Unless you've shunned your radio and TV this week, you've no doubt been inundated with remembrances of Kurt Cobain, the singer and guitar player of seminal rock band Nirvana who may or may not have committed suicide 10 years ago (some believe crime-scene evidence points to murder).
That we commemorate Cobain's life and death is understandable; he was, after all, a mysterious, enigmatic personality and one of a select few musicians throughout the ages credited with altering the course of popular music. He was terribly talented, burdened with a rare sense of integrity and-this can't be ignored when evaluating a celebrity's celebrity-one damned good-looking fella.
A generation of Americans can recall Cobain's demise in vivid detail. The same cannot be said for another historical event that was unfolding at the same time-the butchering of roughly 800,000 citizens of Rwanda.
We can respond only to information we're given. The media descended en masse on Seattle, where Cobain's body was discovered, but, if memory serves, there was no proportionate media response to the genocide in Africa. That paradigm remains today. Who knew that a nine-year-long war-crimes tribunal seeking justice for the genocide was still unfolding earlier this year? Who knew a tribunal had even begun? For that matter, who knew the atrocities against humanity had even occurred?
On April 6, 1994, amid a longstanding war between the ruling Hutu tribe and the rebel Tutsis, the president of Rwanda's plane was shot down by Hutu extremists who didn't want their president to reach a peace accord with the Tutsis. A mass-murder spree ensued and, over the course of 100 days, extremists hacked hundreds of thousands of Tutsis and moderate Hutus to death, leaving their dead, mutilated bodies strewn about the countryside.
Canadian Gen. Roméo Dallaire, commander of the United Nations force in Rwanda at the time, knew the killings were imminent three months before they began, and he tried to gain approval for military intervention, but his requests were repeatedly rebuffed by officials at U.N. headquarters in New York. He told his superiors that he knew the location of a huge Hutu weapons cache, that a hit list of victims had been prepared by the Hutu extremists and that a plan to provoke and kill a Belgian peacekeeping unit was in the offing. Everything he said in an urgent plea to the U.N. on Jan. 11, 1994, including the murder of the Belgians, turned out to be true.
But he was ordered to stay on the sidelines while French, Belgian and American citizens-no Africans, not even those working with international authorities-were airlifted out of the country. In the middle of it, the U.N. yanked most of its troops out of Rwanda. To say the international community “gave up” would imply that it attempted to act in the first place, which it didn't. The international community looked the other way as 800,000 human beings were systematically slaughtered.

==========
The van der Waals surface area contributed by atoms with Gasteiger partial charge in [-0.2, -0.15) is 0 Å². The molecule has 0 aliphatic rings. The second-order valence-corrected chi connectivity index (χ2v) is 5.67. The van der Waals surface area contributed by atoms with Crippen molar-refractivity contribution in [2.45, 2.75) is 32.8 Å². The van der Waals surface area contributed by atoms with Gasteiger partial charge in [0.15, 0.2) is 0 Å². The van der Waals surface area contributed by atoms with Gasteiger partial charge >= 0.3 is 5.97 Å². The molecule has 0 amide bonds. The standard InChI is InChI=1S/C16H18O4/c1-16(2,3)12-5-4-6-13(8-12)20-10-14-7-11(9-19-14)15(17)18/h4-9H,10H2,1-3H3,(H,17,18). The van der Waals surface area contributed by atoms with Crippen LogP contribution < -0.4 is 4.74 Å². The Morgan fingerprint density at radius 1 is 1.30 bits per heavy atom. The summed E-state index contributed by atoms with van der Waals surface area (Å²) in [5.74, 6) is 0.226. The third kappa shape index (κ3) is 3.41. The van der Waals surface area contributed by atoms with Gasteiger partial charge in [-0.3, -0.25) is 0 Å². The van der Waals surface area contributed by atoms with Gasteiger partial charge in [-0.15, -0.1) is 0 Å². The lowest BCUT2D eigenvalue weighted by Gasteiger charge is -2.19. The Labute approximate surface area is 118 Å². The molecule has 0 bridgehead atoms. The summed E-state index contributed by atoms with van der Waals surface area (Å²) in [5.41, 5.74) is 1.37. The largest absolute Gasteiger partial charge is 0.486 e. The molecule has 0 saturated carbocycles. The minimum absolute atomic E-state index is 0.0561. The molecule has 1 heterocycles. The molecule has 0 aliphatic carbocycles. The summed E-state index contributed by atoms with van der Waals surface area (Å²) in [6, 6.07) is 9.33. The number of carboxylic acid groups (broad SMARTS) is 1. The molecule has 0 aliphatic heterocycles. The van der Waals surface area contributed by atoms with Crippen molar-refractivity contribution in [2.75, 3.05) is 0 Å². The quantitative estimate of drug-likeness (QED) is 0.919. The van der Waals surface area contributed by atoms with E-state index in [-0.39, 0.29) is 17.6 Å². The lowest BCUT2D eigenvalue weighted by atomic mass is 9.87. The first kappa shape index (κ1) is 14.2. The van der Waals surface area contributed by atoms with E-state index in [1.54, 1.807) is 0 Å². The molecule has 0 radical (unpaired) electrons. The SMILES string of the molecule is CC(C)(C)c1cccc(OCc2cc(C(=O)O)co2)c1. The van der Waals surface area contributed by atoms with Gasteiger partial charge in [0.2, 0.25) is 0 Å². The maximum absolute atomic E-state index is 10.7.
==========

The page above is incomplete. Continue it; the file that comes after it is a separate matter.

As they were looking the other way, they were engaged in a semantic debate over the word “genocide.” In late April, the U.S. State Department called what happened “genocide,” but the U.N., in a resolution condemning the violence, left the word out. Had the word appeared in the resolution, the U.N. would have been legally forced to respond against the aggressors.
In retrospect, a May 5, 1994 statement by then-U.S. National Security Advisor Anthony Lake-made as the murders continued in Rwanda-is chilling, especially in light of the U.S.'s evolving rationale for invading Iraq: “We have to ask the hard questions about where and when we can intervene. And the reality is that we cannot often solve other people's problems; we can never build their nations for them....”
The Rwanda genocide didn't end until mid-July 1994, more than three months after it had started.
In 1998, President Bill Clinton issued an apology, finally admitting that he and the rest of the international community failed the Rwandan people. Later, U.N. Secretary General Kofi Annan apologized to the Rwandan Parliament. “Looking back now,” he said, “we see the signs which were then not recognized.”
Those signs were recognized by Gen. Dallaire and his staff. For more on how his “failure” (his own term) to prevent the killings has affected his life, read “The Rwanda Witness” in the April 4, 2004 New York Times Magazine. And for two of the most compelling, heart-wrenching documentaries ever produced, check out The Triumph of Evil, which aired on PBS' Frontline program, and The Last Just Man, a riveting chronicle of Dallaire's experiences in Rwanda.
The significance of all this can be found in the number: 800,000. That's roughly 266 times the number of people murdered in New York, Washington D.C. and Pennsylvania on Sept. 11, 2001, and precisely 800,000 times the number of brooding rock stars who died in the Pacific Northwest in April 1994.